Plaintiff’s injury.” (Filing No. 21 at 4.) Additionally, Davol points out that “Plaintiff alleges no
facts about what Davol’s warnings for the product were, how they were inadequate, or how any
such inadequacy caused the unidentified implanting surgeon to use the product.” Id.
Davol asserts that the Indiana Product Liability Act applies to this action, pointing to
Stegemoller v. ACandS, Inc., 767 N.E.2d 974, 975 (Ind. 2002) (“The Act governs actions by users
or consumers against manufacturers or sellers for physical harm caused by products.”).
A plaintiff bringing an action under the Act must establish that (1) he or she was
harmed by a product; (2) the product was sold in a defective condition unreasonably
dangerous to any user or consumer; (3) the plaintiff was a foreseeable user or
consumer; (4) the defendant was in the business of selling the product; and (5) the
product reached the consumer or user in the condition it was sold.
Bourne v. Marty Gilman, Inc., 452 F.3d 632, 635 (7th Cir. 2006) (citation and quotation marks
omitted). Davol argues that Bigsby’s Complaint is devoid of any non-conclusory factual
allegations to support a product liability claim.
In response to the Motion to Dismiss, Bigsby asserts that the Court should deny the Motion
because Davol filed it late. Bigsby asserts that the Complaint was filed on January 29, 2016, and
thus, Davol should have filed an answer or its Motion by February 22, 2016. Bigsby also points
to Indiana’s constitutional protections of open courts and remedies by due course of law, as well
as the doctrine of res judicata and that such doctrine does not bar this action.
Davol replies that its Motion to Dismiss was timely filed because this case was removed
on February 3, 2016, so its deadline to answer or otherwise respond was February 10, 2016, Fed.
R. Civ. Pro. 81(c)(2)(C), and with the initial enlargement of time, March 9, 2016 was the deadline
to file the Motion to Dismiss. Davol also asserts that Bigsby’s arguments regarding res judicata
and Indiana’s constitutional protections are not relevant because those issues are not before the
Court on the Motion to Dismiss.
Davol is correct regarding calculation of their deadline to respond and the Court finds that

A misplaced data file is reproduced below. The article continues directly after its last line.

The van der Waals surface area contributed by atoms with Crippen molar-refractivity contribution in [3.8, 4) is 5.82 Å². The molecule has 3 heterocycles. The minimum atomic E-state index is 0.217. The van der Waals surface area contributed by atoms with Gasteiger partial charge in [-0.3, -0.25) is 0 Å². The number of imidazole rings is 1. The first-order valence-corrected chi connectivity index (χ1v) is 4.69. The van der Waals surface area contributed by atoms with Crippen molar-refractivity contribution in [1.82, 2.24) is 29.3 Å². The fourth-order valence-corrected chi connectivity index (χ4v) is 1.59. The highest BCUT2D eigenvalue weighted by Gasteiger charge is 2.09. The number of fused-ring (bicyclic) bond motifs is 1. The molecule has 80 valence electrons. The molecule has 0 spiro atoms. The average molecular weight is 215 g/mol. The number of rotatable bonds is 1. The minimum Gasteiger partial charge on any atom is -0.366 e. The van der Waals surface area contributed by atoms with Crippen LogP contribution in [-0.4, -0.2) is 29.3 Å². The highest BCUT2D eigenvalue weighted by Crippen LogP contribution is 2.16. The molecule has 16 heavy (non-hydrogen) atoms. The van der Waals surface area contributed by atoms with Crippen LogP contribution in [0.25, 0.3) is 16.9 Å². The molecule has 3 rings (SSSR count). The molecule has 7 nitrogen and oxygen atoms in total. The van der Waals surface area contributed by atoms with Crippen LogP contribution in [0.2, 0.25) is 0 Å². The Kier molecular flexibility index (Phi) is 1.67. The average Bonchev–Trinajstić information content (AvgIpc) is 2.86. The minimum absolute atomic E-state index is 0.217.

the motion to dismiss was timely filed. Moreover, a review of Bigsby’s Complaint reveals that
the allegations consist of mere labels and unsupported conclusions of fact. The Complaint does
not contain a sufficient factual basis to give Davol fair notice of what the claim is and the grounds
upon which it rests, nor does it allow the Court to draw any reasonable inference that Davol is
liable for the misconduct alleged.
Bigsby’s Complaint simply concludes that “after each surgery Plaintiff had complication
[sic] with hernia mesh patch kits either coming aloose, errodding [sic] and holes forming in them.”
(Filing No. 1-2 at 7.) The “errodding [sic] of mesh kit/patch caus[ed] great pain coming from
infected areas,” and that the “hernia patch kits would defect within four (4) months after each
installation/surgery.” Id. at 8. Bigsby also alleges that “the hernia repair kit repaired in 2015 has
malfunctioned and plaintiff is experiencing great pain in his lower right abdominal area.” Id. at 9.
These allegations are intermingled with a few other allegations regarding lung damage, a heart
attack, and refusal by medical professionals to provide additional medical care.
As Davol has correctly asserted, the Complaint fails to provide the necessary factual basis
to support a claim for relief under the Indiana Product Liability Act or any other legally cognizable
claim. The allegations provide only conclusory claims, leaving the Court and Davol to speculate
regarding a right to relief. Without the necessary factual support in the pleadings, Bigsby’s action
Therefore, the Court GRANTS Davol’s Motion to Dismiss Bigsby’s Complaint (Filing
No. 20). However, because it may be possible that Bigsby might have a viable claim under some
set of facts that have not been sufficiently alleged, Bigsby’s Complaint is dismissed without
prejudice. Bigsby is granted thirty (30) days from the date of this Order to file an amended
complaint, asserting with sufficient factual support his specific causes of action against Davol.
Motion for Leave to File a Belated Motion to Amend Complaint
Bigsby asks the Court for leave to file a Belated Motion to Amend Complaint (Filing No.
29), seeking to add six defendants to this litigation and to attach nearly two hundred pages of
exhibits to the Complaint. He explains that his motion was untimely filed because the jail where
he is housed was on lockdown, the jail’s law library was closed, and he was not given access to a
computer to file his motion until after the filing deadline passed. He attached to his Motion a